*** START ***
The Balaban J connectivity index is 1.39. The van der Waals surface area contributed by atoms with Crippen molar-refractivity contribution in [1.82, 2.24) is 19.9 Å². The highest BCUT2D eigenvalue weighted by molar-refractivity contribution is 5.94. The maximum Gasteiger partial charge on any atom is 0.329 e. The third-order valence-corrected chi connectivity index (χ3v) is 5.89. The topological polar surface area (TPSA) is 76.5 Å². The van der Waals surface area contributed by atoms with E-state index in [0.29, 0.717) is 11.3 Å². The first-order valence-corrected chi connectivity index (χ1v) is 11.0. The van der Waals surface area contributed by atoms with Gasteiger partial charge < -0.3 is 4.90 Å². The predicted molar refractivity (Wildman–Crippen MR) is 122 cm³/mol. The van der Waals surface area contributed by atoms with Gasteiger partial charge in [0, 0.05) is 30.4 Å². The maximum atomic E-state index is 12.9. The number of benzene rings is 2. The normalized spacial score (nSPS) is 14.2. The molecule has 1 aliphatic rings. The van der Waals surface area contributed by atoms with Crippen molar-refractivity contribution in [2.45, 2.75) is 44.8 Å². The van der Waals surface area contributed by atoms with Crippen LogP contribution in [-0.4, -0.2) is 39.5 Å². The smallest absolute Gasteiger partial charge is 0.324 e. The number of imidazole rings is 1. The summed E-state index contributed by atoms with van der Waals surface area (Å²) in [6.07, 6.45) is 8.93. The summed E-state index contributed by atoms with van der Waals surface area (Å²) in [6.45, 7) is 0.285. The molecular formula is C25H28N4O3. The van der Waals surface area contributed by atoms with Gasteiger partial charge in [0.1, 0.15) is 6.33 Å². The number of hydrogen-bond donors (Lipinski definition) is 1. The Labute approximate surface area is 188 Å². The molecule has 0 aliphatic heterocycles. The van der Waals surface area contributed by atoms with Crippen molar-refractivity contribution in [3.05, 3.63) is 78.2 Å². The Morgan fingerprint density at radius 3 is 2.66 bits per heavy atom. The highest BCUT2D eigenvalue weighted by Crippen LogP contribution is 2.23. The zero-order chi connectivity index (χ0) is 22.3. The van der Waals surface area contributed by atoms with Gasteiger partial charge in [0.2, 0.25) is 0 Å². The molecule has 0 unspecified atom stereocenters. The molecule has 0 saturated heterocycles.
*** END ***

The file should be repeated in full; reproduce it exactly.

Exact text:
The Balaban J connectivity index is 1.39. The van der Waals surface area contributed by atoms with Crippen molar-refractivity contribution in [1.82, 2.24) is 19.9 Å². The highest BCUT2D eigenvalue weighted by molar-refractivity contribution is 5.94. The maximum Gasteiger partial charge on any atom is 0.329 e. The third-order valence-corrected chi connectivity index (χ3v) is 5.89. The topological polar surface area (TPSA) is 76.5 Å². The van der Waals surface area contributed by atoms with E-state index in [0.29, 0.717) is 11.3 Å². The first-order valence-corrected chi connectivity index (χ1v) is 11.0. The van der Waals surface area contributed by atoms with Gasteiger partial charge < -0.3 is 4.90 Å². The predicted molar refractivity (Wildman–Crippen MR) is 122 cm³/mol. The van der Waals surface area contributed by atoms with Gasteiger partial charge in [0, 0.05) is 30.4 Å². The maximum atomic E-state index is 12.9. The number of benzene rings is 2. The normalized spacial score (nSPS) is 14.2. The molecule has 1 aliphatic rings. The van der Waals surface area contributed by atoms with Crippen molar-refractivity contribution in [2.45, 2.75) is 44.8 Å². The van der Waals surface area contributed by atoms with Crippen LogP contribution in [-0.4, -0.2) is 39.5 Å². The smallest absolute Gasteiger partial charge is 0.324 e. The number of imidazole rings is 1. The summed E-state index contributed by atoms with van der Waals surface area (Å²) in [6.07, 6.45) is 8.93. The summed E-state index contributed by atoms with van der Waals surface area (Å²) in [6.45, 7) is 0.285. The molecular formula is C25H28N4O3. The van der Waals surface area contributed by atoms with Gasteiger partial charge in [0.1, 0.15) is 6.33 Å². The number of hydrogen-bond donors (Lipinski definition) is 1. The Labute approximate surface area is 188 Å². The molecule has 0 aliphatic heterocycles. The van der Waals surface area contributed by atoms with Crippen molar-refractivity contribution in [3.05, 3.63) is 78.2 Å². The Morgan fingerprint density at radius 3 is 2.66 bits per heavy atom. The highest BCUT2D eigenvalue weighted by Crippen LogP contribution is 2.23. The zero-order chi connectivity index (χ0) is 22.3. The van der Waals surface area contributed by atoms with Gasteiger partial charge in [0.2, 0.25) is 0 Å². The molecule has 0 unspecified atom stereocenters. The molecule has 0 saturated heterocycles.